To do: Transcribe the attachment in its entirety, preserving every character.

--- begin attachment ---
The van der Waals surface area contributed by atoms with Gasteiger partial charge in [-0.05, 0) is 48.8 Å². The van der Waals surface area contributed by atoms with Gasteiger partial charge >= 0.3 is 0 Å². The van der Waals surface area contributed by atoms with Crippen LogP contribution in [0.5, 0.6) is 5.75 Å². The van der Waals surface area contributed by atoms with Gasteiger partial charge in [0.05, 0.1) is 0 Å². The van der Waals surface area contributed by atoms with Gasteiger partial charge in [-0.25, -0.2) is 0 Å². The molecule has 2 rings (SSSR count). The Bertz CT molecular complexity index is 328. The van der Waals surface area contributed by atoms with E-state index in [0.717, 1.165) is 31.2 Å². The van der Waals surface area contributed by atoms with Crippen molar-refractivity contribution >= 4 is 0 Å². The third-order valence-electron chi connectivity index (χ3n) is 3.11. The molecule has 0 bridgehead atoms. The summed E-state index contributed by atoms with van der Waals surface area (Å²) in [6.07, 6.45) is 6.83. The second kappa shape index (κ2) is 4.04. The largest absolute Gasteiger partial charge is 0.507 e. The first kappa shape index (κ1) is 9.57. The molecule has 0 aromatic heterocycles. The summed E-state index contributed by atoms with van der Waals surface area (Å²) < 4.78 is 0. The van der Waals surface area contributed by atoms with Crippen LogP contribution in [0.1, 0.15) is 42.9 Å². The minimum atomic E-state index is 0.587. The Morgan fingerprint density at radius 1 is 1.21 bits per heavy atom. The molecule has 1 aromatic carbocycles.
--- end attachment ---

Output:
The van der Waals surface area contributed by atoms with Gasteiger partial charge in [-0.05, 0) is 48.8 Å². The van der Waals surface area contributed by atoms with Gasteiger partial charge >= 0.3 is 0 Å². The van der Waals surface area contributed by atoms with Crippen LogP contribution in [0.5, 0.6) is 5.75 Å². The van der Waals surface area contributed by atoms with Gasteiger partial charge in [0.05, 0.1) is 0 Å². The van der Waals surface area contributed by atoms with Gasteiger partial charge in [-0.25, -0.2) is 0 Å². The molecule has 2 rings (SSSR count). The Bertz CT molecular complexity index is 328. The van der Waals surface area contributed by atoms with E-state index in [0.717, 1.165) is 31.2 Å². The van der Waals surface area contributed by atoms with Crippen molar-refractivity contribution >= 4 is 0 Å². The third-order valence-electron chi connectivity index (χ3n) is 3.11. The molecule has 0 bridgehead atoms. The summed E-state index contributed by atoms with van der Waals surface area (Å²) in [6.07, 6.45) is 6.83. The second kappa shape index (κ2) is 4.04. The largest absolute Gasteiger partial charge is 0.507 e. The first kappa shape index (κ1) is 9.57. The molecule has 0 aromatic heterocycles. The summed E-state index contributed by atoms with van der Waals surface area (Å²) < 4.78 is 0. The van der Waals surface area contributed by atoms with Crippen LogP contribution in [0.1, 0.15) is 42.9 Å². The minimum atomic E-state index is 0.587. The Morgan fingerprint density at radius 1 is 1.21 bits per heavy atom. The molecule has 1 aromatic carbocycles.